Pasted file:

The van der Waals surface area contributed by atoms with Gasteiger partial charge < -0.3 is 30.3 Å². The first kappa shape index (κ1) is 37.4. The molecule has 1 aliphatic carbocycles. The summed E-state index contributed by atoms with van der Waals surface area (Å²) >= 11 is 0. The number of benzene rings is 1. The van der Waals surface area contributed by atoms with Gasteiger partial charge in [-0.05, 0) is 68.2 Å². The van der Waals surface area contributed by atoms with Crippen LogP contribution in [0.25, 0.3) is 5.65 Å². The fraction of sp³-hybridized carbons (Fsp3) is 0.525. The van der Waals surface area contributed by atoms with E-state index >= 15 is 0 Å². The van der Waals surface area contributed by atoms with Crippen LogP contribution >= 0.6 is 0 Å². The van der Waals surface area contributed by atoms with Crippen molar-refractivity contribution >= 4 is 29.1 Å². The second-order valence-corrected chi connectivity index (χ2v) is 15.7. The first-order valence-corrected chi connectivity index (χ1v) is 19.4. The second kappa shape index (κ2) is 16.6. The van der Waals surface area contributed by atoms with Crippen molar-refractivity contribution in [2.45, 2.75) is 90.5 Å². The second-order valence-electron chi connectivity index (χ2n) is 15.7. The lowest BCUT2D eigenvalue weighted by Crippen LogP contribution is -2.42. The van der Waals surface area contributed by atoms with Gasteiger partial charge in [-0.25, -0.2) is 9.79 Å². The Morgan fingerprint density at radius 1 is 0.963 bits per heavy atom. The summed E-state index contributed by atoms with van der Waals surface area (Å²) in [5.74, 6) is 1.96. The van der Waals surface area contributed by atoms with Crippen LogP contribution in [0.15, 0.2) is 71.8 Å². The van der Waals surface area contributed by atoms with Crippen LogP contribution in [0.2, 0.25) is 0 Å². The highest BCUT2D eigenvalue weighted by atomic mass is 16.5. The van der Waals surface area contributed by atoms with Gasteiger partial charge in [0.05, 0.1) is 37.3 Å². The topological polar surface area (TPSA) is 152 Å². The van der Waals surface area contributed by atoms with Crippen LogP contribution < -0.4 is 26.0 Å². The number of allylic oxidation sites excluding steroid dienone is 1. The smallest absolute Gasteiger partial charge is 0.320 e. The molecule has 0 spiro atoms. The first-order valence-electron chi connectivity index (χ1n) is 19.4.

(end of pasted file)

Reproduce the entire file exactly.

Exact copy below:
The van der Waals surface area contributed by atoms with Gasteiger partial charge < -0.3 is 30.3 Å². The first kappa shape index (κ1) is 37.4. The molecule has 1 aliphatic carbocycles. The summed E-state index contributed by atoms with van der Waals surface area (Å²) >= 11 is 0. The number of benzene rings is 1. The van der Waals surface area contributed by atoms with Gasteiger partial charge in [-0.05, 0) is 68.2 Å². The van der Waals surface area contributed by atoms with Crippen LogP contribution in [0.25, 0.3) is 5.65 Å². The fraction of sp³-hybridized carbons (Fsp3) is 0.525. The van der Waals surface area contributed by atoms with E-state index >= 15 is 0 Å². The van der Waals surface area contributed by atoms with Crippen LogP contribution >= 0.6 is 0 Å². The van der Waals surface area contributed by atoms with Crippen molar-refractivity contribution >= 4 is 29.1 Å². The second-order valence-corrected chi connectivity index (χ2v) is 15.7. The first-order valence-corrected chi connectivity index (χ1v) is 19.4. The second kappa shape index (κ2) is 16.6. The van der Waals surface area contributed by atoms with Crippen molar-refractivity contribution in [2.45, 2.75) is 90.5 Å². The second-order valence-electron chi connectivity index (χ2n) is 15.7. The lowest BCUT2D eigenvalue weighted by Crippen LogP contribution is -2.42. The van der Waals surface area contributed by atoms with Gasteiger partial charge in [-0.25, -0.2) is 9.79 Å². The Morgan fingerprint density at radius 1 is 0.963 bits per heavy atom. The summed E-state index contributed by atoms with van der Waals surface area (Å²) in [5.74, 6) is 1.96. The van der Waals surface area contributed by atoms with Crippen LogP contribution in [0.15, 0.2) is 71.8 Å². The van der Waals surface area contributed by atoms with Crippen LogP contribution in [0.2, 0.25) is 0 Å². The highest BCUT2D eigenvalue weighted by atomic mass is 16.5. The van der Waals surface area contributed by atoms with Gasteiger partial charge in [0.05, 0.1) is 37.3 Å². The topological polar surface area (TPSA) is 152 Å². The van der Waals surface area contributed by atoms with Crippen LogP contribution < -0.4 is 26.0 Å². The number of allylic oxidation sites excluding steroid dienone is 1. The smallest absolute Gasteiger partial charge is 0.320 e. The molecule has 0 spiro atoms. The first-order valence-electron chi connectivity index (χ1n) is 19.4.